4 Ways To Improve Your Business Networking
Hopefully,we all understand the need to network, but wouldn’t you like to do it a little bit better? We’ll start at the assumption that we all network a little. Some of us will network a lot, but we have to remember that we’re not all good at networking. We don’t promise that you’ll be amazingly good after reading this article, but if you apply the principles, we think you’ll get better.
Practice will be your key – more networking and more application of these methods and your networking will be improved.
This article will give you 4 practical ways to be better at business networking
Here are the tips you’ve been looking for:
Ask Better Questions
When you attend a networking event, a chamber of commerce event, a conference, seminar or any other type of event, you’re not there for small talk and to spend your time socializing. You’re there to learn more about the people attending the event and to discover potential business opportunities, or people that can put you in touch with those business opportunities. So first off, take those chit-chat questions you use to break an awkward silence, and get rid of them.
Instead, build a list of questions that help you discover more about the person, and how likely they are to either be your potential customer, or a solid referral source.
We would suggest that you can ask questions to learn more about someone’s hobbies and past-times once you’ve decided that they’re going to a great person for your network. In order to decide that, you need to first know who your customers and referral sources are. Then decide the questions you should ask to find out of this person is a person you need to network more deeply with.
Share a memorable event
When you’re networking the conversation will inevitably turn to you – in some cases that can be sooner, or in others later… but when it does, that person will want to remember you, and that’s done all the more easily if you have a memorable tip that you can share.
Perhaps it was that you have an unusual hobby, or that you did something extraordinary. Maybe it was that you love a certain place or style of food or drink. Those are verging on the mundane, but if you have a story to back up the event or thing about you, all the better to make it more memorable.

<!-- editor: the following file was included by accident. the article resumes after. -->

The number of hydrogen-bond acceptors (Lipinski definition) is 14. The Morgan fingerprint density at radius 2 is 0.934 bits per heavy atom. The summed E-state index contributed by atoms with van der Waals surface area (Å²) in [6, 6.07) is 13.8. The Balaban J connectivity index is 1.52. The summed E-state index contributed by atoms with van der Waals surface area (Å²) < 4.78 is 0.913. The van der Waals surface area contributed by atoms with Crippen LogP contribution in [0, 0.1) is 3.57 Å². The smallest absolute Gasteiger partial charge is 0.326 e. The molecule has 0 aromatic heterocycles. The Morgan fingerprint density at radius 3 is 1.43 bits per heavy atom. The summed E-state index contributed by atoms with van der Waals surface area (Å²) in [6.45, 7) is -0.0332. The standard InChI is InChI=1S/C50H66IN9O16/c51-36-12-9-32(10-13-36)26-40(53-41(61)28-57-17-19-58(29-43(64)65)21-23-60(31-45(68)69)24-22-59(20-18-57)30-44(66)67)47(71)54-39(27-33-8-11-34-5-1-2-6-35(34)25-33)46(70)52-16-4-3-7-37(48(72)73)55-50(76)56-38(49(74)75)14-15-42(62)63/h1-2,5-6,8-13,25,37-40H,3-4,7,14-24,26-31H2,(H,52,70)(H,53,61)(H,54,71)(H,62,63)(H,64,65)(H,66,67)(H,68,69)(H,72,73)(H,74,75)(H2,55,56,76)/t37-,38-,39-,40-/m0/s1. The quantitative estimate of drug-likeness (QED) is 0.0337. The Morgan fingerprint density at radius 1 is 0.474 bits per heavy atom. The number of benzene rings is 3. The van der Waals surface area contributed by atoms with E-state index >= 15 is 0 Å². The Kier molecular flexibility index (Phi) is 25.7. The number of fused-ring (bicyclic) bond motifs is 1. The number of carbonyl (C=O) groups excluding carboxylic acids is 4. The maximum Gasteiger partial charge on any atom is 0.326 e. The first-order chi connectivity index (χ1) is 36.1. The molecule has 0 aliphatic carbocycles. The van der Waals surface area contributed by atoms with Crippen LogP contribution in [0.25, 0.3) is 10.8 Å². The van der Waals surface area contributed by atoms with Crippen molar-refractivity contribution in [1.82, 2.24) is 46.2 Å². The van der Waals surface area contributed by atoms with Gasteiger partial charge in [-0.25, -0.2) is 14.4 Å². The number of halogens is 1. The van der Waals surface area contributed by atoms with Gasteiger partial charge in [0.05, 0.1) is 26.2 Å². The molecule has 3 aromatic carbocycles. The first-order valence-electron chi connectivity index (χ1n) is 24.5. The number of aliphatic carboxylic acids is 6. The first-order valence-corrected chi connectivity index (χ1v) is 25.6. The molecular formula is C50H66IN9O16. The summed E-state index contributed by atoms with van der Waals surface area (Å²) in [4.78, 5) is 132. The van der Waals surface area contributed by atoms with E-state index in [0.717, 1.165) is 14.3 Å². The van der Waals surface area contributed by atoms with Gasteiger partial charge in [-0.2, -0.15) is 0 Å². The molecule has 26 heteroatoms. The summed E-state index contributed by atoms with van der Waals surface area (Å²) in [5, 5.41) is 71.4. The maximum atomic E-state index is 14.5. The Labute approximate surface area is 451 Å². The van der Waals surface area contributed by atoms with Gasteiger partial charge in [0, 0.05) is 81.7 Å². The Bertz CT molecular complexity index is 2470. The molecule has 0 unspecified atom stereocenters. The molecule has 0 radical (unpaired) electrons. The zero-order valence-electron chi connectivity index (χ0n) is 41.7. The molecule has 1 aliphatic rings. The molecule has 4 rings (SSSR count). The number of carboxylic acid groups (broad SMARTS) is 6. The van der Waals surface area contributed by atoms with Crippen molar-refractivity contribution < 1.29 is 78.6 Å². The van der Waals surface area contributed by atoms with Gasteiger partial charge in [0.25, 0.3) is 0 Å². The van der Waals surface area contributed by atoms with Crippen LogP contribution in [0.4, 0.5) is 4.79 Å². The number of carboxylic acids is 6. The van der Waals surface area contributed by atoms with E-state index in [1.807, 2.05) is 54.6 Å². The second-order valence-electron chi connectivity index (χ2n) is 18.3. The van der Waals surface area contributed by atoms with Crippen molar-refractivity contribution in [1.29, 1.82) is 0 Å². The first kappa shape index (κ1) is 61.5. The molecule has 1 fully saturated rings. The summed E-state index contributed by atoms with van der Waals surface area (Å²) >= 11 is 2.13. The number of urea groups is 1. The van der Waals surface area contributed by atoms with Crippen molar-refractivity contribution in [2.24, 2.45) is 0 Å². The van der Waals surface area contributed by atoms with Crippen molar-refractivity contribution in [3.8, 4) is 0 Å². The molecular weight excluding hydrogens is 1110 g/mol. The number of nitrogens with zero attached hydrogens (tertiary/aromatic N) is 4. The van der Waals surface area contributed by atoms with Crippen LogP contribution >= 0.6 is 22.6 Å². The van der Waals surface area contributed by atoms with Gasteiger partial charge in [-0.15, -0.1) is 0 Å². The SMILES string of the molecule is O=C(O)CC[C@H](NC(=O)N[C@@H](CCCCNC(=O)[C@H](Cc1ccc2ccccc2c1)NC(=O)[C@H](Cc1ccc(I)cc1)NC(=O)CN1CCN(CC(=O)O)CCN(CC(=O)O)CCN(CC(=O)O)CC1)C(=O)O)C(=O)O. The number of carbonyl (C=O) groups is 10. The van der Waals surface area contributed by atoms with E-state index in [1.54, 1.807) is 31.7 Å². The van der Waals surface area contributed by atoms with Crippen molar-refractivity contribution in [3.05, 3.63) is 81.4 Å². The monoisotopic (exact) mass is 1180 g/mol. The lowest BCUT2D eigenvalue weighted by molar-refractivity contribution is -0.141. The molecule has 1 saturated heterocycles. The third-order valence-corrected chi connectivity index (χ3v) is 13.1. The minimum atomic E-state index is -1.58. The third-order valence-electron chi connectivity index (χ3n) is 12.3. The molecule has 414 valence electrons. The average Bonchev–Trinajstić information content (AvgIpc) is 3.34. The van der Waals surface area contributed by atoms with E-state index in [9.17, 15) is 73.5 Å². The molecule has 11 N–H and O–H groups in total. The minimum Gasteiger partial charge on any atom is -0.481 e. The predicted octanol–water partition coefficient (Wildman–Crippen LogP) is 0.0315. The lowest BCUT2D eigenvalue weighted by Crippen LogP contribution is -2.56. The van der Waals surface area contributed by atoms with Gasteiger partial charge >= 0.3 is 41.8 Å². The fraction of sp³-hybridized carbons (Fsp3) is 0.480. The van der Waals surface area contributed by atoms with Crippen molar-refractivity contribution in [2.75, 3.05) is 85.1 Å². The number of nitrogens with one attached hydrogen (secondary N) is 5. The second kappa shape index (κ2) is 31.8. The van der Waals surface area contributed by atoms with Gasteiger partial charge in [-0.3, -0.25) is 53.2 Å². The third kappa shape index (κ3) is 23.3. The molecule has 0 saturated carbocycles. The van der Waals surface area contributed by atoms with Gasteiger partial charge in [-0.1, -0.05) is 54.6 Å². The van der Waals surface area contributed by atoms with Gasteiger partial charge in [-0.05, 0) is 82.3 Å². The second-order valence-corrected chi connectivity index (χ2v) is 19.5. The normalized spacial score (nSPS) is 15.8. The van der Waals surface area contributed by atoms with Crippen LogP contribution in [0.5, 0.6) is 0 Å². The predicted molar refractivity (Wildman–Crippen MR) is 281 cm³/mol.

Sharing something memorable about you will give them a reason to remember them. Perhaps you wanted them to connect you with another person, or to find a price or information on a service for you – being top of mind with that memorable event makes it easier for you to be remembered and to get that follow-up.
You might also note what you told them in your notes, so you can refer to it when you follow-up.. “Hey, it’s X here, remember me from Speed Networking? I’m the guy who can’t get enough pasta…” or whatever that memorable thing was.
If you’re anything like me, you need aide-memoirs to make sure you get back in touch with someone. If that was writing a note on the back of their business card, and that method works for you, then great. For me it could be an outlook appointment or reminder, so that I get the information that person wanted.
Some of the things you might want to record about someone:
- their spouse or significant other
- children and/or pets
- hobbies and past-times
- where you met them
- what you talked about
- what their reason for networking further is – ie, potential customer or referral source
- did you promise them a follow-up – if so, how and when?
I use small notes on the cards and my iPad to remember that I’m putting their card into my database, and I’m noting some memorable things that they told me – these are great for later so you’ll remember the cool thing they told you in tip #2 – very useful to introduce person X to person Y with something like “Hey Y, I want you to meet X – they have a cool story about cycling and I know you’re a cyclist”. Bing – intro made between two people with a shared interest.
Create a Reason For a Follow Up
Once you’ve got through your first 3 tips, you need to follow up with someone. If this person is either a great prospective customer, or a potential gold mine of referral sources, you need to network more with this person and that starts with a follow up.
Perhaps you follow up with a phone call, an email or a coffee meeting, but follow up you must.
Whatever it your follow up method is, make your appointment and follow through with what you said you were going to do. Perhaps you had to find some product information, or a price. Maybe you had to find an email address to provide them. Get it done and start your next meeting or contact with a quick reminder that you promised them something, and that you’re making that happen. It will build trust and you’ll be on the way to deepening that relationship with this person.
When you get home from your networking events without a list of things to do or no plans for how you’ll reconnect with the people you had conversations with, you’re missing out on building your relationships with the people you just met. Try to have a follow up item for every person you want to network further with.
- ask better questions – you’ll find people you can network better with if you cut out the chit-chat.
- share a memorable event or thing about you – be memorable, so that you can be remembered!
- keep notes – memories are fallible and you may meet a lot of people at an event!
- create a reason to follow-up and then follow through with follow-up
We hope this list of better networking tips helps, and if it does, share this page, then book your next speed networking event to put the tips into practice!